Because of the solar wind originating from the Sun, Earth is hit by a hot, magnetized, supersonic collisionless plasma carrying a large amount of kinetic and electrical energy. Some of this energy finds its way into our magnetosphere creating, e.g., geomagnetic activity which consists of
When geomagnetic activity has any practical importance to human technology etc., we talk about space weather.
The storms are most directly related to specific solar wind events, while the substorm activity is more complicated because of the temporal storing of energy in the magnetotail. It is not necessary to have a storm in order to have a substorm! Note also that while some auroras (those that extend to low latitudes) are storm-time features and some others (the most active ones) relate to substorms, the oval does not disappear even during the more quiet magnetospheric periods.
It has been shown that solar wind speed correlates well with geomagnetic activity at time scales longer than about one month (Gosling et al., 1976; Crooker et al., 1977). Also the IMF affects the geomagnetic activity, although the energy density of the magnetic field is small in comparison with that of the solar wind plasma. This is because the southward IMF component enhances the coupling between the solar wind and the magnetosphere/ionosphere system.
The level of the geomagnetic activity is measured using different activity indices, most of which are based on ground-based magnetometer recordings. These recordings can be used, e.g., to study the longer trends in the solar activity (e.g., Russell, 1975). Variability in the geomagnetic activity has several sources:
These effects will be discussed more below.
The 22-year double-solar-cycle variation in geomagnetic activity was identified by Chernosky (1966). Activity is higher in the second half of even-numbered solar cycles and in the first half of odd-numbered cycles. The reasons for this is still under discussion: Cliver et al. (1996) argue that it is intrinsic solar variation not related to Russell-McPherron or Rosenberg-Coleman polarity effect as typically suggested (see semi-annual variability below).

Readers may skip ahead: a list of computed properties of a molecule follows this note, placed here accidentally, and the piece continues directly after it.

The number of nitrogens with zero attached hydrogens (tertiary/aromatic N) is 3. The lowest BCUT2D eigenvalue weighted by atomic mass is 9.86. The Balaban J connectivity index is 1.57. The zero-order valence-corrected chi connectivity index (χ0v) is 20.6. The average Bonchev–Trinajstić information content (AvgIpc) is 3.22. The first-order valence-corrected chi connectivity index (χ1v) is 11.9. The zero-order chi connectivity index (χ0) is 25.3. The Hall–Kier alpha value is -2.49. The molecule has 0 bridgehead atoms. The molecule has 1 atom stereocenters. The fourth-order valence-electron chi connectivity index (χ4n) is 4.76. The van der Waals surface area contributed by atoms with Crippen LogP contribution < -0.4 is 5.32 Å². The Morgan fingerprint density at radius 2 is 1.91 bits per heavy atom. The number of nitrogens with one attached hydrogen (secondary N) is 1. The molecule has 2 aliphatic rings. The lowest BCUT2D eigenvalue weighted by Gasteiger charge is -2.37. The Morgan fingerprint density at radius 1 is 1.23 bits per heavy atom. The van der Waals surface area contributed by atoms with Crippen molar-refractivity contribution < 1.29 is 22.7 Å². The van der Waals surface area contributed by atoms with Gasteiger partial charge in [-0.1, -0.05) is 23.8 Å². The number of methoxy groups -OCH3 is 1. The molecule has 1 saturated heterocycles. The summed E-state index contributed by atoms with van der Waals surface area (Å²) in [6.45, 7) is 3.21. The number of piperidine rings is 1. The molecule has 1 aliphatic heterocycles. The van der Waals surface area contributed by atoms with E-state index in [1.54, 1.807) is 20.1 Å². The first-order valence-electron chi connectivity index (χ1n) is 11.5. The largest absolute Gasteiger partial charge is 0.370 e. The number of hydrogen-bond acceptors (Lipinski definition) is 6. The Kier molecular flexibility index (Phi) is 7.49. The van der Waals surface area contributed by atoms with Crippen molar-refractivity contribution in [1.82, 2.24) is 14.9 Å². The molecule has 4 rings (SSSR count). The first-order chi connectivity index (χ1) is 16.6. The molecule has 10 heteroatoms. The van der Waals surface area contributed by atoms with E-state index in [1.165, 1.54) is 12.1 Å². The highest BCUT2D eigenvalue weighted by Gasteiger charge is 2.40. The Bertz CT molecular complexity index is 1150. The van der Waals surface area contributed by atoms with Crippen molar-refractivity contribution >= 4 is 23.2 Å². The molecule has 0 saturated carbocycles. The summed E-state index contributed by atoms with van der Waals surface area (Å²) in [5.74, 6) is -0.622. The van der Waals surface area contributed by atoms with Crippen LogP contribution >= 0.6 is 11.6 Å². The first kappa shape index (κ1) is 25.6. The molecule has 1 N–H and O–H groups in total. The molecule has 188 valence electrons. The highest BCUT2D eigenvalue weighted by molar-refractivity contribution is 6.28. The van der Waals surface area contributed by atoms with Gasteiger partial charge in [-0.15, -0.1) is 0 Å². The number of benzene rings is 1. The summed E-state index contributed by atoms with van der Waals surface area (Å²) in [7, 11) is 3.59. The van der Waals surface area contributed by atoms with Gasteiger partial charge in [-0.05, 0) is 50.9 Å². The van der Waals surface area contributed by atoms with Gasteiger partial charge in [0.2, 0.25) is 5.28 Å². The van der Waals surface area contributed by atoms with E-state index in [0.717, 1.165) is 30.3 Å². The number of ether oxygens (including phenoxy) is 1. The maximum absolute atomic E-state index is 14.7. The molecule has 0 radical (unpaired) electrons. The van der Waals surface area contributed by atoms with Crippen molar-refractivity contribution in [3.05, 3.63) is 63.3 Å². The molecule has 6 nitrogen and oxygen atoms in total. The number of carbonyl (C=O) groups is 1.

The 11-year variability of the geomagnetic activity (e.g., Ellis, 1900) has been recently studied by Vennestrom and Friis-Christensen (1996). They suggest that the activity can be divided into three peaks:
See how the two peaks, one somewhat ahead or at solar maximum and the other 2 or 3 years after it, can be seen in the SSC frequency.
The 1.3-1.4-year variability originating from the Sun has been observed in the geomagnetic or auroral data by, e.g., Shapiro (1967), Silverman and Shapiro (1983), and Paularena et al. (1995).
The annual geomagnetic variation relates to the Earth's orbit. Due to the 7.2 degrees tilt of the solar rotation axis with respect to the normal of ecliptic, the Earth reaches the highest northern and southern heliographic latitude (where solar wind speed is higher) on September 6 and March 5, respectively, and crosses the equator twice a year between these dates. Thus, when observed from Earth, one should expect a semiannual variation in solar wind speed with maxima around these dates. However, annual variation is often more clear (e.g., Bolton, 1990), and this is because the solar wind distribution is asymmetric or shifted with respect to equator (Zieger and Mursula, 1998).
The semi-annual variation has been attributed to a IMF-effect (Russell-McPherron, 1973): as the Earth orbits around the Sun, southward IMF component is statistically more likely twice a year, increasing the coupling between the solar wind and magnetosphere. As a result, more storms occur during equinoctial months than during the solstitial months.
The relationship between geomagnetic/auroral activity and solar rotation period of 27 days was noted well before space age (e.g., Broun, 1876; Maunder, 1905). This recurrent storm activity is due to coronal holes that cause fast solar wind streams (term M-region was used earlier; see also Crooker and Cliver, 1994). In addition, long intervals exists when two high-speed streams per solar rotation can be seen (e.g., Gosling et al., 1976), creating a 13.5-day periodicity. See, e.g., Mursula and Zieger (1996,1998) for more discussion about the matter.